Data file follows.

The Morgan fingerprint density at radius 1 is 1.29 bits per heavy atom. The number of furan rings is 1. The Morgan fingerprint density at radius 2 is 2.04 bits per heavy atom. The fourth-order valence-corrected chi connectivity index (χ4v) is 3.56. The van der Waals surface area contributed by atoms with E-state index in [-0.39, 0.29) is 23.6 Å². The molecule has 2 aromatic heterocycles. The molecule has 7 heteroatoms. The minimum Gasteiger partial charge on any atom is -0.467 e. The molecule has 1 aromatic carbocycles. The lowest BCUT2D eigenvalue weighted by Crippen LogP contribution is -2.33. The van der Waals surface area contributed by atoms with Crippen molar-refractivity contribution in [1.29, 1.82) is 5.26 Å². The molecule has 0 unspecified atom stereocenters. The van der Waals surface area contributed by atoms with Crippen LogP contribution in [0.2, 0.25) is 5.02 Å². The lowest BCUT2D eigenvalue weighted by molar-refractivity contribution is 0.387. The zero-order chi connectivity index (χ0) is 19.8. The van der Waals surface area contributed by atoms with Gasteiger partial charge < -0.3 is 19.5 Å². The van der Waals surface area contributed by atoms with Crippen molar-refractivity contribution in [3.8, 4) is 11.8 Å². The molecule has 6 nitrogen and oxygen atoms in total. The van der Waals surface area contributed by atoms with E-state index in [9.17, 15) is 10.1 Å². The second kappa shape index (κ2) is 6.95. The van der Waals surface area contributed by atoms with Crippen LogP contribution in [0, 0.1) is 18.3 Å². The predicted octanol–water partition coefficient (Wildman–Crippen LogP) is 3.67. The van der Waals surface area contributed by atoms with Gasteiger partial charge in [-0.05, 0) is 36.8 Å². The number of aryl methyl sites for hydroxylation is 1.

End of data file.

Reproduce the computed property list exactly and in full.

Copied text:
The Morgan fingerprint density at radius 1 is 1.29 bits per heavy atom. The number of furan rings is 1. The Morgan fingerprint density at radius 2 is 2.04 bits per heavy atom. The fourth-order valence-corrected chi connectivity index (χ4v) is 3.56. The van der Waals surface area contributed by atoms with E-state index in [-0.39, 0.29) is 23.6 Å². The molecule has 2 aromatic heterocycles. The molecule has 7 heteroatoms. The minimum Gasteiger partial charge on any atom is -0.467 e. The molecule has 1 aromatic carbocycles. The lowest BCUT2D eigenvalue weighted by Crippen LogP contribution is -2.33. The van der Waals surface area contributed by atoms with Crippen molar-refractivity contribution in [1.29, 1.82) is 5.26 Å². The molecule has 0 unspecified atom stereocenters. The van der Waals surface area contributed by atoms with Crippen LogP contribution in [0.2, 0.25) is 5.02 Å². The lowest BCUT2D eigenvalue weighted by molar-refractivity contribution is 0.387. The zero-order chi connectivity index (χ0) is 19.8. The van der Waals surface area contributed by atoms with Gasteiger partial charge < -0.3 is 19.5 Å². The van der Waals surface area contributed by atoms with Crippen molar-refractivity contribution in [3.8, 4) is 11.8 Å². The molecule has 6 nitrogen and oxygen atoms in total. The van der Waals surface area contributed by atoms with E-state index in [9.17, 15) is 10.1 Å². The second kappa shape index (κ2) is 6.95. The van der Waals surface area contributed by atoms with Crippen LogP contribution in [0, 0.1) is 18.3 Å². The predicted octanol–water partition coefficient (Wildman–Crippen LogP) is 3.67. The van der Waals surface area contributed by atoms with Gasteiger partial charge in [-0.05, 0) is 36.8 Å². The number of aryl methyl sites for hydroxylation is 1.